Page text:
If you’ve ever traveled to Europe, you’re probably familiar with the omnipresent smell of cigarettes and the need to dodge clouds of smoke at every street corner (and sometimes even inside bars and restaurants). Sure, major American cities have plenty of smokers too, but smoking in the United States is less prevalent than smoking in Europe.
According to the World Health Organization, 21.9 percent of Americans smoked tobacco in 2018. In comparison, the average smoking rate for Europe was 28.7 percent. When you look at the approximate number of cigarettes smoked per person per year, the picture is even more striking. Out of the 20 countries that smoke the most cigarettes, 15 of them are entirely or partially in Europe. The United States is 68th on the list.
But why is there such a difference between smoking in the United States and smoking in Europe? It’s especially strange when you consider that way more tobacco is grown in North America than in Europe. But there are a few possible reasons we can examine.
Smoking In Europe And Income
One of the most compelling explanations for the disparity between tobacco consumption in the United States and Europe is related to income. A study by the Society for Research on Nicotine and Tobacco found that cigarette smoking prevalence is linked to lower income levels “worldwide and across subgroups.”
According to the National Bureau of Economic Research, the income picture is a little more nuanced. It appears to be a curve, in which the very lowest and very highest income groups smoke less, but the middle class smokes more. In general, the United States tends to have higher incomes than many European countries, and the NBER says income differences could account for up to one-quarter of the difference in smoking rates between the United States and Europe.
The Power Of Messaging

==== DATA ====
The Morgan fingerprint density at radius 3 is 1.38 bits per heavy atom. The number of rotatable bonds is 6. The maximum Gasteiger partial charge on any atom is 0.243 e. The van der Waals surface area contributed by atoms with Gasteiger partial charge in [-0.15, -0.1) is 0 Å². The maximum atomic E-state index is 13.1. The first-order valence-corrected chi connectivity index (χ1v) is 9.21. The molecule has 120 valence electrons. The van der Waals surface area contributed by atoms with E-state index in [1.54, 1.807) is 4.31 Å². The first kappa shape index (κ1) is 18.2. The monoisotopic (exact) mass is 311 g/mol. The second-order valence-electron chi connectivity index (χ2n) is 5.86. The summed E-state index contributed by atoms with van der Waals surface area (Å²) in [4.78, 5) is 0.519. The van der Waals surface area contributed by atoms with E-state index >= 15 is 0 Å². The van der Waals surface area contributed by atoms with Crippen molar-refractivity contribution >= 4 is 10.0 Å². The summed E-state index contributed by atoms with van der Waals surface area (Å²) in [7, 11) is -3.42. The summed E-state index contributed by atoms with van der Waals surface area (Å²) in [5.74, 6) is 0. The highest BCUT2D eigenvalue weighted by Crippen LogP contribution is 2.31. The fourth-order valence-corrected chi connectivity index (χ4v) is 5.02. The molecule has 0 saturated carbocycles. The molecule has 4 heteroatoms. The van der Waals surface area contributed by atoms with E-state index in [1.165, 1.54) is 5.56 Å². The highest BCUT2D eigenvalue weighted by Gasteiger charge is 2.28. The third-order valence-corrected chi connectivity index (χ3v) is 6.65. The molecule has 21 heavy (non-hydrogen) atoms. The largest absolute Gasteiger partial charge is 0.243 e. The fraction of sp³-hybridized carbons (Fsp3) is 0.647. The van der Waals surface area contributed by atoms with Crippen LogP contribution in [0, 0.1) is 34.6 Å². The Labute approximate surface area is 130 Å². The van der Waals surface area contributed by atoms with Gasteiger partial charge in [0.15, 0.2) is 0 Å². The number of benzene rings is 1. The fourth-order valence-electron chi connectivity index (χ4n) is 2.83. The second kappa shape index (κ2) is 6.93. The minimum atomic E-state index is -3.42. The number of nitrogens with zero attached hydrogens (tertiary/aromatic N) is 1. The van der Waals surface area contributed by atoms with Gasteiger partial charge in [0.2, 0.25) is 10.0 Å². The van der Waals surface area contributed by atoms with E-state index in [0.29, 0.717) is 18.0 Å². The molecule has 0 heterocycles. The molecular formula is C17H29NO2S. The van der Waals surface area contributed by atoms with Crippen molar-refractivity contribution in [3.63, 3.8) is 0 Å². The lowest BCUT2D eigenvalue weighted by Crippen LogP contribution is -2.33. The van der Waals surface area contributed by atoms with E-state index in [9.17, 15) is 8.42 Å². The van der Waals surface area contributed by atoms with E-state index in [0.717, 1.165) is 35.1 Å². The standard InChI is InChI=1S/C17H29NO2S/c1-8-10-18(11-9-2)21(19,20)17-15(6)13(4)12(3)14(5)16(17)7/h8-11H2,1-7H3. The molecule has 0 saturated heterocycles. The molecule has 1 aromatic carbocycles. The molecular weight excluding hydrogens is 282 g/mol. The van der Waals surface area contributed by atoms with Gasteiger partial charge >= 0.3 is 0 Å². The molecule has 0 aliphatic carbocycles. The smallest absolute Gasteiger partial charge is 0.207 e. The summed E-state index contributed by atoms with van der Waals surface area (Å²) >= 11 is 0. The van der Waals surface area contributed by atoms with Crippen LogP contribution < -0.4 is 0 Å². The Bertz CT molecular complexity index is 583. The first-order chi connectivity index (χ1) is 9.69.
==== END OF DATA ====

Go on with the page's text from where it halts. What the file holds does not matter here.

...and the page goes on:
Perhaps the largest contributor to the gap between the rates of smoking in Europe and in the United States is differing beliefs about how bad for your health smoking cigarettes can be. In other words, at least in this case, the United States has been much more effective at public relations and messaging.
From U.S. surgeon general warnings to campaigns by groups like the American Cancer Society, the messaging has been clear since the 1960s: smoking cigarettes is bad for you. And it’s worked. About 96 percent of Americans believe smoking cigarettes is at least somewhat harmful to your health.
This message doesn’t seem to have broken through in Europe, where a majority of EU residents say anti-tobacco rules have gone far enough. The NBER highlights the lower smoking rates among wealthier and more educated Americans, who have read and understood the anti-smoking messaging, compared to Europe, where more educated and affluent groups still smoke.
While Europe has imposed even higher taxes on cigarettes than the U.S. government has, along with fairly stringent regulations, another reason potentially contributing to the smoking disparity is that Europeans simply aren’t as bothered by these controls. Europeans are, frankly, used to paying higher taxes. In fact, members of the European Union pay an average individual tax rate of 39 percent, while Americans pay only 31.9 percent on average. Some European countries, such as Denmark, France and Belgium, pay closer to 50 percent.
Even though the U.S. tax rate on tobacco is only about half that of the tax rate in EU countries, Europeans are somewhat immune to new taxes. Thus, these disincentives don’t have a large impact on the rates of smoking in Europe.